The universities appear to vary in their opinions of whether A-level psychology should be a prerequisite for studying at degree level and, as Marc pointed out, one of the major problems here lies in the existence of at least six different specifications in the UK, not including IB. How can the transition from A-level to undergraduate courses be ‘seamless’? Who will make the decisions about what should be taught at A-level in the future and how will specifications ever be truly comparable?
In my opinion there has been too little consultation with teachers and it has come too late. The Qualifications and Curriculum Authority has provided an online forum (www.qca.org.uk/science/forum) where teachers can express their views on the new science criteria, but my feeling is that teachers have not been made sufficiently aware of the impending changes. Some are of the opinion that the move is a political one, increasing the apparent number of students who continue to study ‘science’ beyond Key Stage 4. Perhaps we should follow the lead of Finland, where it is compulsory for every student to take at least a short course in psychology.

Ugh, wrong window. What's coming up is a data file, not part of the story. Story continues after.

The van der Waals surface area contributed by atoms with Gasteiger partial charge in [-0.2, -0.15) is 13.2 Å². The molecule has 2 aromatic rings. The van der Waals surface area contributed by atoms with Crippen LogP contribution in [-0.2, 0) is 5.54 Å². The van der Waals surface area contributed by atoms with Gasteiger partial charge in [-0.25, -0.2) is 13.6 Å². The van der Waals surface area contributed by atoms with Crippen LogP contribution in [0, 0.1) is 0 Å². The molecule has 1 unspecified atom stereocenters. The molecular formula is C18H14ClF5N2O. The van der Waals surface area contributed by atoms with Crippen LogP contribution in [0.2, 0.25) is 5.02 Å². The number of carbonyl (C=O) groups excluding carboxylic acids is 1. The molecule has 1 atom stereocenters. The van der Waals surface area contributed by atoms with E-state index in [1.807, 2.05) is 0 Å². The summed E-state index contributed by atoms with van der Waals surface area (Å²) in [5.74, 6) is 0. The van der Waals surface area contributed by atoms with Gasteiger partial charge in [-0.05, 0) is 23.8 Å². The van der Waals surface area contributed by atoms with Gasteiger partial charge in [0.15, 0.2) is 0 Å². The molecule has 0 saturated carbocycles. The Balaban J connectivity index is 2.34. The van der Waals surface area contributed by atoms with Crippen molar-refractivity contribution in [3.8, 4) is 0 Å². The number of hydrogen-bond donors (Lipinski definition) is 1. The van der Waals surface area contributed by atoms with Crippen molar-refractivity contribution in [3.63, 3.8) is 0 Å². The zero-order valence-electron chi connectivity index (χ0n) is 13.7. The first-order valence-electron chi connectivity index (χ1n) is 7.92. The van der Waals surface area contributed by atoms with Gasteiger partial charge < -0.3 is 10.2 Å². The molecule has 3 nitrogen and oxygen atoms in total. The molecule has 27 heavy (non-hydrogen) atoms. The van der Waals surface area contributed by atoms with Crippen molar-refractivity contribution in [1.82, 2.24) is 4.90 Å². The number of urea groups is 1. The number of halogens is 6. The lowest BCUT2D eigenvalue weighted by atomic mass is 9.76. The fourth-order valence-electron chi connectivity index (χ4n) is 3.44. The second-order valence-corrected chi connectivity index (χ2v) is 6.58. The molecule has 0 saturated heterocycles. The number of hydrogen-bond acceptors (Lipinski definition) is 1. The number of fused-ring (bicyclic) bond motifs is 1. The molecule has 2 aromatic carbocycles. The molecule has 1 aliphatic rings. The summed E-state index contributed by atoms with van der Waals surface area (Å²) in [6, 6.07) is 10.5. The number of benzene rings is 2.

I am sure that readers of this letter will have strong views on many of the issues raised here. Is psychology a ‘science’? If so, what will happen to the humanistic and psychodynamic approaches? Is having an A-level in psychology an advantage (or a disadvantage) at university, and in whose opinion? Are universities providing appropriate degree courses? Should teachers be consulted about potentially massive changes in what they do?
The ATP is the only professional organisation for teachers of psychology in schools and colleges. We aim to represent the views of our members as well as to help them to provide high quality education for students of psychology. You can have your say by contacting us at www.theATP.org.
Dorothy Coombs